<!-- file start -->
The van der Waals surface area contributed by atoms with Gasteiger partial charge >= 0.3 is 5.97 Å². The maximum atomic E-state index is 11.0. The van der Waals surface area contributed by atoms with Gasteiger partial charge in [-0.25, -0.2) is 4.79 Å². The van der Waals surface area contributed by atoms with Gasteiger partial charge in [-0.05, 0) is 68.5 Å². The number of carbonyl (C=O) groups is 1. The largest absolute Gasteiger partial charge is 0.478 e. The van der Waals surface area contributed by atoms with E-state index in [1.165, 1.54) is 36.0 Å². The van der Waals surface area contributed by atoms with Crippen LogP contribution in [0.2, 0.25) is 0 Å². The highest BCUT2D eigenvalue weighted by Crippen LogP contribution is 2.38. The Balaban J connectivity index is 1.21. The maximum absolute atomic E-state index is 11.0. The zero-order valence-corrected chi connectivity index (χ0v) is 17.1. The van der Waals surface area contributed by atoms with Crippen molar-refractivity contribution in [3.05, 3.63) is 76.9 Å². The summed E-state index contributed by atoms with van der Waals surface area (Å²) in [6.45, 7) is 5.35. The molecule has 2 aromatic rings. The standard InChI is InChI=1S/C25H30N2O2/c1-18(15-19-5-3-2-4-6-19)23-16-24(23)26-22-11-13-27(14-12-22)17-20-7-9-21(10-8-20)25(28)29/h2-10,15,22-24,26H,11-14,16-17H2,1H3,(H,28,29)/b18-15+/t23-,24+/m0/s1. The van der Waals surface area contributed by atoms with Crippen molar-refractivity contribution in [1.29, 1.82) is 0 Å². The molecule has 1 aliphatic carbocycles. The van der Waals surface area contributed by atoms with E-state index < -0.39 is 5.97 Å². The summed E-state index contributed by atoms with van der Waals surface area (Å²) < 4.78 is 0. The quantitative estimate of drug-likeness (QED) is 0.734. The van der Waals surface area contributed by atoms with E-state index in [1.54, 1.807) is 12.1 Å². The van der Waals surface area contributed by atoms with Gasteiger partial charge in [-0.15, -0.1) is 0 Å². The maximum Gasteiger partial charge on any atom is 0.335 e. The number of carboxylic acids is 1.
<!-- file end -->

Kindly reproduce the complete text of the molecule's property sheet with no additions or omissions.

The van der Waals surface area contributed by atoms with Gasteiger partial charge >= 0.3 is 5.97 Å². The maximum atomic E-state index is 11.0. The van der Waals surface area contributed by atoms with Gasteiger partial charge in [-0.25, -0.2) is 4.79 Å². The van der Waals surface area contributed by atoms with Gasteiger partial charge in [-0.05, 0) is 68.5 Å². The number of carbonyl (C=O) groups is 1. The largest absolute Gasteiger partial charge is 0.478 e. The van der Waals surface area contributed by atoms with E-state index in [1.165, 1.54) is 36.0 Å². The van der Waals surface area contributed by atoms with Crippen LogP contribution in [0.2, 0.25) is 0 Å². The highest BCUT2D eigenvalue weighted by Crippen LogP contribution is 2.38. The Balaban J connectivity index is 1.21. The maximum absolute atomic E-state index is 11.0. The zero-order valence-corrected chi connectivity index (χ0v) is 17.1. The van der Waals surface area contributed by atoms with Crippen molar-refractivity contribution in [3.05, 3.63) is 76.9 Å². The summed E-state index contributed by atoms with van der Waals surface area (Å²) in [6.45, 7) is 5.35. The molecule has 2 aromatic rings. The standard InChI is InChI=1S/C25H30N2O2/c1-18(15-19-5-3-2-4-6-19)23-16-24(23)26-22-11-13-27(14-12-22)17-20-7-9-21(10-8-20)25(28)29/h2-10,15,22-24,26H,11-14,16-17H2,1H3,(H,28,29)/b18-15+/t23-,24+/m0/s1. The van der Waals surface area contributed by atoms with Crippen molar-refractivity contribution in [1.29, 1.82) is 0 Å². The molecule has 1 aliphatic carbocycles. The van der Waals surface area contributed by atoms with E-state index < -0.39 is 5.97 Å². The summed E-state index contributed by atoms with van der Waals surface area (Å²) < 4.78 is 0. The quantitative estimate of drug-likeness (QED) is 0.734. The van der Waals surface area contributed by atoms with E-state index in [1.54, 1.807) is 12.1 Å². The van der Waals surface area contributed by atoms with Gasteiger partial charge in [-0.15, -0.1) is 0 Å². The maximum Gasteiger partial charge on any atom is 0.335 e. The number of carboxylic acids is 1.